Mushroom Risotto with Parmigiano Reggiano and Fresh Italian Parsley

By 9 m read

What is Risotto Mushroom Risotto (Photo by Viana Boenzli)
(Photo by Viana Boenzli)

What is risotto?

Risotto is comfort food. It’s very easy to make. Once you learn the basics of making a delicious creamy risotto, it’ll quickly become one of your staple dishes. 

 

To get you primed for your upcoming risotto adventures, in this article you’ll learn: 

 

  • Is risotto rice or pasta
  • The best rice for risotto
  • What white wine should you use in risotto
  • Best cooking pan for risotto
  • How to cook a basic risotto
  • How to know when it’s done 

 

And of course, how to elevate your risotto to the next level by combining it with some mouthwatering additional ingredients. In this case, we’ll make a mushroom risotto. But I encourage you to come up with your own combinations. And you will. Risotto on a cold winter day or rainy summer evening is a cheerful reminder that good food can be simple and delicious when done right. Good ingredients and the right cooking techniques are all that’s necessary. No high-tech kitchen equipment is required. 

 

Some people consider cooking risotto tedious. I think it’s fascinating. Seeing and feeling how a dry grain transforms itself into a creamy, perfectly cooked morsel of goodness is mesmerizing. Oh, and the anticipation…

What is Risotto Mushroom Risotto (Photo by Erich Boenzli)
(Photo by Erich Boenzli)

Is risotto rice or pasta?

Risotto derives from the Italian word riso (rice). But it’s easy to see why we sometimes think risotto is pasta. When we hear the word risotto, we think of Italian food. When we hear Italian food, we think of pasta. Risotto is pasta’s northern cousin. When we cook risotto, it even behaves like pasta. It’s starchy enough to create a creamy sauce.

 

The best rice for risotto

Like with everything else, you have to consider what’s the best, what’s affordable, and what’s available. In risotto, rice is the star. 

 

If you’re able to find Carnaroli rice, great! It’s a chef’s favorite. First developed in 1945, it has earned itself the title “il re dei risi”, ”the king of rice.” It has a relatively long-grain, contrary to most other risotto rice varieties, which are short grain. 

 

For most of us, Arborio will be the rice of choice. It’s short-grain rice, named after a town in northern Italy. It’s widely available, reasonably priced, and excellent for risotto. It absorbs a lot of liquid during cooking, but can quickly overcook. Keep stirring and tasting my friends.

 

The constant stirring releases the rice’s starch to create the creamy sauce, while maintaining its texture. The result should be a soft kernel of rice with a slight “chew” (al dente) in the center. 

 

Note: Because it’s the starch that makes the risotto creamy, never rinse the rice before using it. 

 

What white wine should I use in my risotto?

Ideally, one you’d like to drink anyway. Please avoid “cooking wines.” Besides their questionable quality and flavor, they contain salt and preservatives. I like to use a dry, crisp white wine. Sauvignon Blanc, Pinot Grigio, or (unoaked) Chardonnay are perfect. And a bottle of good Sauvignon Blanc can always be found for around $10. If you don’t enjoy the rest of the bottle with dinner, put the cork back in and it will last for 3-5 days in the fridge, even without using a vacuum device. Another good choice is getting a Sauvignon Blanc box wine. The bang for the buck is incredible and it will last for up to 6 weeks in the fridge. We highly recommend the brand Black Box (no affiliation). If you regularly cook with wine, box wine is an excellent way to go.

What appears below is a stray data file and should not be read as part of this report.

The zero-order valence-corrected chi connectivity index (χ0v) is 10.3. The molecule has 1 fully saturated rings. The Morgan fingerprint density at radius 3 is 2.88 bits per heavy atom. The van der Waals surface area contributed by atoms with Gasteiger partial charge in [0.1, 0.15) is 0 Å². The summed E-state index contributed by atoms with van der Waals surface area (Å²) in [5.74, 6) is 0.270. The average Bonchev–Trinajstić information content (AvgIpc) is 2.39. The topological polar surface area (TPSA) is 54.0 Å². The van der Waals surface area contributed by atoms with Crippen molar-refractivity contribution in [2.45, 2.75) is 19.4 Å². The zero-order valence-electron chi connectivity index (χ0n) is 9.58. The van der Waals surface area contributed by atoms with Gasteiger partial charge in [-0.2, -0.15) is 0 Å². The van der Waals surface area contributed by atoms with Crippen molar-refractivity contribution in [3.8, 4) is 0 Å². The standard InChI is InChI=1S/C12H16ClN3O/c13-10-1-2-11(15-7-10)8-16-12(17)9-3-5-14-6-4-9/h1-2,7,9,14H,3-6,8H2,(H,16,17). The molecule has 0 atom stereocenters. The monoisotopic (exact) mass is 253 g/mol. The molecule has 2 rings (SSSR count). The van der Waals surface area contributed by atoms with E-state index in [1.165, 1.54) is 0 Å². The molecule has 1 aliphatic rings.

Best cooking pan for risotto

A wide, straight-sided saucepan works best. It makes even and nearly constant stirring easy and ensures even cooking of the rice, while leaving ample space for the liquids to evaporate. The one you see in our photos is from a restaurant supply store that’s open to the public and cost about $15. And a wooden spoon works great for stirring.

What is Risotto Mushroom Risotto (Photo by Erich Boenzli)
(Photo by Erich Boenzli)

How to cook a perfect basic risotto

Heat 1 Tbsp butter and 1 Tbsp extra-virgin olive oil in a saucepan until you hear a light sizzle and the butter begins to bubble. Add 1 c of Arborio rice and stir evenly and thoroughly. You want to make sure that every single grain of rice gets coated on all sides, evenly. Okay, that’s a bit of an exaggeration, but you get the point. After a minute or so – when the rice gets glossy (not brown), add 1/2 c of dry white wine, enjoy the smell from the rising steam, and keep stirring. 

 

Once the wine starts to bubble, it will be absorbed quickly (within about 2 minutes), so make sure you have 4 c of beef stock warmed and ready. I use Knorr beef bouillon cubes. Add one ladle of stock at a time and stir. Watch the magic start. The rice will start to release its starch and simultaneously absorb the liquids. Adjust the heat so it’s barely boiling. Just a couple bubbles here and there.

What is Risotto Mushroom Risotto (Photo by Erich Boenzli)
(Photo by Erich Boenzli)

Once the liquid is absorbed, add another ladle of stock, stir, and repeat. Watch, smell, and taste. From adding the first ladle to the last, it takes about 25 minutes from start to finish.

 

Making risotto is an excellent lesson in the interaction of solids and liquids. You’ll learn a lot by just watching what’s happening while stirring. Taste, but be careful with adding salt too soon. The stock will add additional salt, and so will the salty Parmigiano Reggiano. 

 

How do you know when it’s done?

After about 25 minutes of playing risotto maestro with your wooden mixing spoon, taste the rice. It should be soft on the outside with a little chewiness on the inside. If it’s not ready but you used up all the stock, panic and order out! Just kidding. Add some water. If it’s perfect before you add all the stock, that’s fine too. There’s no exact amount of time-to-amount of stock ratio. Factors affecting the result are the type of rice, the type of saucepan, and the amount of heat. Don’t trust a recipe that tells you to do exactly this and that for exactly this and that amount of time – unless it’s baking, of course.